They powered up the city with hydroelectric juice.
Now we got more electricity than we can ever use.
They flooded out the hollow and all the folks down there moved out,
but they got paid so there ain't nothin' else to think about.
Some of them made their living cutting the timber down,
snaking it one log at a time up the hill and into town.
TVA had a way to clear it off real fast:
Lots of men and machinery, build a dam and drown the rest.
Uncle Frank lived on the bottom, down on Cedar Creek.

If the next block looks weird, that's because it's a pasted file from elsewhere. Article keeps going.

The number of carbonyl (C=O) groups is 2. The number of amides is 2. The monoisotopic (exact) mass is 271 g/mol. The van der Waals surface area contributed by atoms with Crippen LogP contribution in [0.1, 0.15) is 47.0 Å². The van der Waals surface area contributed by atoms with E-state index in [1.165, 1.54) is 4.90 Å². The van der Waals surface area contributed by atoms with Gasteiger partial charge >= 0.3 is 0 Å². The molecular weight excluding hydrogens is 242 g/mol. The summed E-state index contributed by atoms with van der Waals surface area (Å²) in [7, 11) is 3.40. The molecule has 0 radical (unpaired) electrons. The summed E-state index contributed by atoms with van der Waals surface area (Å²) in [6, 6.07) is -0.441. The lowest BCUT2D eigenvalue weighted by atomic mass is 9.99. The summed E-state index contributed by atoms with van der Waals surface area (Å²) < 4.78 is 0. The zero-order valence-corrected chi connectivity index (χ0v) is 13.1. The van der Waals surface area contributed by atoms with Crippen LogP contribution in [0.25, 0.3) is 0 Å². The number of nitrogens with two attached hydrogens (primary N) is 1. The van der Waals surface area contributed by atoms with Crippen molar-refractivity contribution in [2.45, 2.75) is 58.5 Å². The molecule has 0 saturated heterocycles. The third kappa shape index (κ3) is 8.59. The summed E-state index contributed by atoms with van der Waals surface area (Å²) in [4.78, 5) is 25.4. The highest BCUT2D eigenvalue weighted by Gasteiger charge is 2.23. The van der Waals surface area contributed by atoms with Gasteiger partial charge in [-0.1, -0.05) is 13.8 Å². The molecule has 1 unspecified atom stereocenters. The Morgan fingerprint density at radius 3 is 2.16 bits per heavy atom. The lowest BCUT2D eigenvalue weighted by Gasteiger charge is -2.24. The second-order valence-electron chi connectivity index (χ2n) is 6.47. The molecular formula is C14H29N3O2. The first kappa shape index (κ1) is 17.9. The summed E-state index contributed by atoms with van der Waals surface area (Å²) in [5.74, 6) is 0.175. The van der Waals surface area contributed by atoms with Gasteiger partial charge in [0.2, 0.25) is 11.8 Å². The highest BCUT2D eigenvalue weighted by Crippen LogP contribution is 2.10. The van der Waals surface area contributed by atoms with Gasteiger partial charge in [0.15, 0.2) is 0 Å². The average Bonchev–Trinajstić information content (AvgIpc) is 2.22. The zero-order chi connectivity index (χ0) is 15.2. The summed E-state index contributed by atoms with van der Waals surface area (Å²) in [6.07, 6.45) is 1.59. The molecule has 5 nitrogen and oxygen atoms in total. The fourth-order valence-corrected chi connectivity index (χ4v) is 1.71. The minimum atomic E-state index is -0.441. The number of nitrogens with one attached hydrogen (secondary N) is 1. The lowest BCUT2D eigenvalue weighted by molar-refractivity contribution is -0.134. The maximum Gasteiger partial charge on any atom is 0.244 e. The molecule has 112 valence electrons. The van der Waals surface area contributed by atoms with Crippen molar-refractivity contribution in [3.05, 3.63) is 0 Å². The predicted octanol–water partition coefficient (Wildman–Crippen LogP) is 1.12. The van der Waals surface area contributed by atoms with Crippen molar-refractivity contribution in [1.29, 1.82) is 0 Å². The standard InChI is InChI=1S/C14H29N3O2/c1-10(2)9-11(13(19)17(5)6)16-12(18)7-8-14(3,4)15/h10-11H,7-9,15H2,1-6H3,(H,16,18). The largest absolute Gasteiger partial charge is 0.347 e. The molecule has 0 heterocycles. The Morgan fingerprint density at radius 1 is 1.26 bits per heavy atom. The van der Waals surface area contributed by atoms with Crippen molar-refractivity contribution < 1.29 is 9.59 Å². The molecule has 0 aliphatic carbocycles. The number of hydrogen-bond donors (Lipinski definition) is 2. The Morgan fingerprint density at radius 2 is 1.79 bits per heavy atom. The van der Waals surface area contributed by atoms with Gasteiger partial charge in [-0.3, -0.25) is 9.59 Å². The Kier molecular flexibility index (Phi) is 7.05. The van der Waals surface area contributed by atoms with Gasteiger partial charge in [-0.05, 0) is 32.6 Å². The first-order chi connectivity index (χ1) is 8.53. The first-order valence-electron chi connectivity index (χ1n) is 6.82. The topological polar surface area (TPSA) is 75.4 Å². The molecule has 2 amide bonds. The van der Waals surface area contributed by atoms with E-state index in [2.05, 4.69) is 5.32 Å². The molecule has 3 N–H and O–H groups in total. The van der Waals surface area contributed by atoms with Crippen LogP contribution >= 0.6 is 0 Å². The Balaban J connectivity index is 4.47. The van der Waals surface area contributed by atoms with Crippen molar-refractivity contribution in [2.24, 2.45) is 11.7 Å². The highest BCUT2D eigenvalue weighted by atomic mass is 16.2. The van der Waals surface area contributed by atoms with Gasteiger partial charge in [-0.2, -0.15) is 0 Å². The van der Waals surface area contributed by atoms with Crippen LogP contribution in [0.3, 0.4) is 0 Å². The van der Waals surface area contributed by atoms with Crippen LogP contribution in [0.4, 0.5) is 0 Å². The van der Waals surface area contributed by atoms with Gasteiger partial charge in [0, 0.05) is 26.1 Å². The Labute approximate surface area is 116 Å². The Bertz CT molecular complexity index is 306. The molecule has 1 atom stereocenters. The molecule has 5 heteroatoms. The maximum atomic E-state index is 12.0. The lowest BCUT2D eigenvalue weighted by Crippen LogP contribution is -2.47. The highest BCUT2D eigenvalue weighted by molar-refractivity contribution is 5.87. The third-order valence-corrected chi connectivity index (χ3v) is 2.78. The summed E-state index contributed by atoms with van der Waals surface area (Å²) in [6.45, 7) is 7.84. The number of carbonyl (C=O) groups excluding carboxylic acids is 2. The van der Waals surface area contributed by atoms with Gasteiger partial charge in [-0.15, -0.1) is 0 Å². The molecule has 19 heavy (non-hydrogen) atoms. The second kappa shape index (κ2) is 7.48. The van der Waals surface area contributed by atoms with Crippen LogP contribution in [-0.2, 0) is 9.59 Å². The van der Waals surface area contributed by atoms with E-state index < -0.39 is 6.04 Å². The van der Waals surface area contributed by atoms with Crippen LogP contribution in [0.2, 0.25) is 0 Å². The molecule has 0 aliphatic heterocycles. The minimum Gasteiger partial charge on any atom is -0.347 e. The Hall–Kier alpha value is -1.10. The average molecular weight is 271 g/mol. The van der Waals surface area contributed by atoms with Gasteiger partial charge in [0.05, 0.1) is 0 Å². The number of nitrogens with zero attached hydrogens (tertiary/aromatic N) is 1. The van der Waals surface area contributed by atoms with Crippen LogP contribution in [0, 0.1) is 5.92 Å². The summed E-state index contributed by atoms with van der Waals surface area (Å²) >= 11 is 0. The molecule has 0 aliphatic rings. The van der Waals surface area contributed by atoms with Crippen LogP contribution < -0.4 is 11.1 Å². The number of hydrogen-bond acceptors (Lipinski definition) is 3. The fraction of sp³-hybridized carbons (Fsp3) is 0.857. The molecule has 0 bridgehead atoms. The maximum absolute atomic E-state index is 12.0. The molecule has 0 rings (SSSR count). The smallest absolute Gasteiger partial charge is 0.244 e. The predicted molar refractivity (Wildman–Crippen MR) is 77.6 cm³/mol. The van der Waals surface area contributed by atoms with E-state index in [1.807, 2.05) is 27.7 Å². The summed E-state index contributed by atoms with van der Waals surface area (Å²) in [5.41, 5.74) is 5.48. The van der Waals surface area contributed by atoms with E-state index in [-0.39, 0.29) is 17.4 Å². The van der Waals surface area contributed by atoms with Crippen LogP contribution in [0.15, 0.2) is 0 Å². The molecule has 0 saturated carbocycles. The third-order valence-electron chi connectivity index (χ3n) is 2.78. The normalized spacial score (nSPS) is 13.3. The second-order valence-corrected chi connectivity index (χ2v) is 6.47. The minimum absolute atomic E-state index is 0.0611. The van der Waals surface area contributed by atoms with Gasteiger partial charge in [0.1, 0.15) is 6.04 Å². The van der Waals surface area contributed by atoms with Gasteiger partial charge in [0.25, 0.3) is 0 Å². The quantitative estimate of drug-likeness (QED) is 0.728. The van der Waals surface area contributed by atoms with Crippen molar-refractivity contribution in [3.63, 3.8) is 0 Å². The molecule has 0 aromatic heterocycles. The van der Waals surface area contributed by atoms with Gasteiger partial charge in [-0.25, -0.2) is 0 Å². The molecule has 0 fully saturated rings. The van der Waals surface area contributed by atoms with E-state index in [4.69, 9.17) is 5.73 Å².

Bought fifteen acres when he got back home from overseas.
Fifteen rocky acres, figured no one else would want,
'till all that backed up water had to have some place to go.
Uncle Frank couldn't read or write.
Never held down a job, or needed one in his life.
They assured him there'd be work for him in town building cars.
It's already going down.
The cars never came to town and the roads never got built.
And the price of all that power kept on going straight uphill.
The banks around the hollow sold for lake-front property
where doctors, lawyers, and musicians teach their kids to water-ski.
Uncle Frank couldn't read or write,
so there was no note or letter found when he died.
Just a rope around his neck
and a kitchen table turned on its side.